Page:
Outstanding adaptation of a Tennessee Williams drama. Both Geraldine Page and Laurence Harvey give nuanced performances as the star-crossed Alma and Johnny. Though a long movie, the pacing rarely slows down. The plot is relatively simple, but works out in a meandering way. It’s true that, as some say, the atmosphere ‘glistens.’ We’re decidedly in 1916; a thoroughly-washed 1916, but not without its stubborn, seamy spots. Strangely for a romance, most of the memorable scenes are at night.
Alma and Johnny are complete opposites. She’s withdrawn, aloof, hanging on to what appears to be a destiny of spinsterhood. He’s worldly and more or less a playboy. Johnny can’t control his emotions; Alma seems not to have any. The only thing they have in common is distant, Puritanical fathers. The main distraction is Johnny’s obsession for Rosa (Rita Moreno). Although she basically satisfies his libido, he never really can love her; he figures she’s essentially a gold-digger. But it takes a lot of gambling, boozing, cockfighting, and a ‘Roman orgy’ (as Alma’s father puts it) for Johnny to figure this out.
Despite the fact that Alma prudishly ‘tells’ on him so that Johnny’s dad comes upon the ‘orgy’/party, which ends up in his dad’s deadly fight, Johnny benefits in the long run. He’s disgusted by Rosa, and, deeply affected by his father’s death, he literally as well as emotionally sobers up. He hasn’t so much switched personalities with Alma, as “settled”, as he puts it. His engagement to Nellie, younger but sincere and lively, shows how convention suits him after all; Nellie is, nonetheless, the complete counterpoint to Alma. Incongruously, Alma takes a walk on the wild side, going off to the casino–den of iniquity that it is–with a traveling salesman. She abandons the safe spot the park represents.
The park, and particularly the statue, are central images. The statue represents permanence–Eternity is an apt name for it. Also, it’s not merely a statue, it’s an angel; even symbolically it’s other-worldly. Nonetheless, it’s also a spring. Like Alma, it’s artificial, but has a life-affirming power (water, in the statue’s case). In the remarkable first scene, in effect a flashback to Alma’s and Johnny’s childhood, she’s already stuck there; standing apart from the other kids, not participating in the festive Halloween. Even as a kid, Johnny’s fascinated by her.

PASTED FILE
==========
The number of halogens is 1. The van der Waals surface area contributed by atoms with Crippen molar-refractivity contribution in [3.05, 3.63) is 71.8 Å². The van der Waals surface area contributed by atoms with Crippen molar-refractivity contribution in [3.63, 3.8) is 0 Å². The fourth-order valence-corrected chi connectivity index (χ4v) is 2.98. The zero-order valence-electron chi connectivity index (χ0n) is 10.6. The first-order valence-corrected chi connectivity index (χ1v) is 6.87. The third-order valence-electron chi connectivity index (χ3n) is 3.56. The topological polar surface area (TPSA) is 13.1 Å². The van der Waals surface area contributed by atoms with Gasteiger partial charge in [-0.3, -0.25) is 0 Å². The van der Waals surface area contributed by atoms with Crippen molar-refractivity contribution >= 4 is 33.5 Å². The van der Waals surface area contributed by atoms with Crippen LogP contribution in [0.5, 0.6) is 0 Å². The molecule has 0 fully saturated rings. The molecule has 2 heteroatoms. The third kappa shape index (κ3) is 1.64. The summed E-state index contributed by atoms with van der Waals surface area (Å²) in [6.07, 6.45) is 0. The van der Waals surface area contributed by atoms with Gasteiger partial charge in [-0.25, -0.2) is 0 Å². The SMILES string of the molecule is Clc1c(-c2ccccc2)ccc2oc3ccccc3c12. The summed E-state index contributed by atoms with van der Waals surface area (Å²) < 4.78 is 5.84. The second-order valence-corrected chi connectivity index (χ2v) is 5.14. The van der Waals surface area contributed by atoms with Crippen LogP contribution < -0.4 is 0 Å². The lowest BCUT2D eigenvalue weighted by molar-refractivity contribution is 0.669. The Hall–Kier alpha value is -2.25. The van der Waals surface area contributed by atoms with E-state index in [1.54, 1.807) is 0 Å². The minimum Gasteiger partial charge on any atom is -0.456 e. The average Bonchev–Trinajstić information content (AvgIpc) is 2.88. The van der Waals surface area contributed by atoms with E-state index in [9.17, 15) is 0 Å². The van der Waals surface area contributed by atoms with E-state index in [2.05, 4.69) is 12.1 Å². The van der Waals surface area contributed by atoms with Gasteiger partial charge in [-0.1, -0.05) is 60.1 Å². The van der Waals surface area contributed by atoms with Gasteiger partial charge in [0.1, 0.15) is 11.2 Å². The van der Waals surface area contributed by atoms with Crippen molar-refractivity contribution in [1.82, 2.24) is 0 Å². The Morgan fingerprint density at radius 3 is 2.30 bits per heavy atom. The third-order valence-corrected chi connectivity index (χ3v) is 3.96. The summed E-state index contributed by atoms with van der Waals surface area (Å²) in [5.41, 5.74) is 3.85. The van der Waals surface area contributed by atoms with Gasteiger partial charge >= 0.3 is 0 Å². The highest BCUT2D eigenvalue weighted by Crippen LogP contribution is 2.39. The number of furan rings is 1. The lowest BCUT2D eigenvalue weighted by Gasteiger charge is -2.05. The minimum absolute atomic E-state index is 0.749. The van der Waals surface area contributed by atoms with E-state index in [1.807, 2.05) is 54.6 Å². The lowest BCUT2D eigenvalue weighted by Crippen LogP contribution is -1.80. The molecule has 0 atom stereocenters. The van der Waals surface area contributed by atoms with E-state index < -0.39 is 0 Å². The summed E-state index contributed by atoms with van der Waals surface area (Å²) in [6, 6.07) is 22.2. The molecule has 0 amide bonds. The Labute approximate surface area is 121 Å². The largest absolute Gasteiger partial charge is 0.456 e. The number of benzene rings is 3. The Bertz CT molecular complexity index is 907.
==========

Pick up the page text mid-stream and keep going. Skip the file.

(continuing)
It’s surprising that she’s even noticed, as she has a way of blending in to her surroundings. This is notable in all of her scenes at the statue, and also in Johnny’s office, when she does her best to throw herself at him, only to discover that it’s too late. She’ll likely end up like her mom: fragile, and mentally-impaired. Alma’s apparent drug addiction seems to point toward instability as well. It’s frightening that her dad seems to sheath himself in self-righteousness, but is at the center of a completely dysfunction family.
Everything’s of a piece here. Some think that Laurence Harvey is too slick as Johnny–he seems just about right to me, especially since he can be believable both as a playboy and as a serious, mature doctor. The only oddity is his slicked-back hair (that only works in the era that the film was made). The sets are beautiful; they did a lot with bandstands, gazebos, trees, and lanterns–not to mention the statue. This is one film that had to be in color. Both the look and the feel of Summer And Smoke is haunting and nostalgic. Highly recommended. 9/10.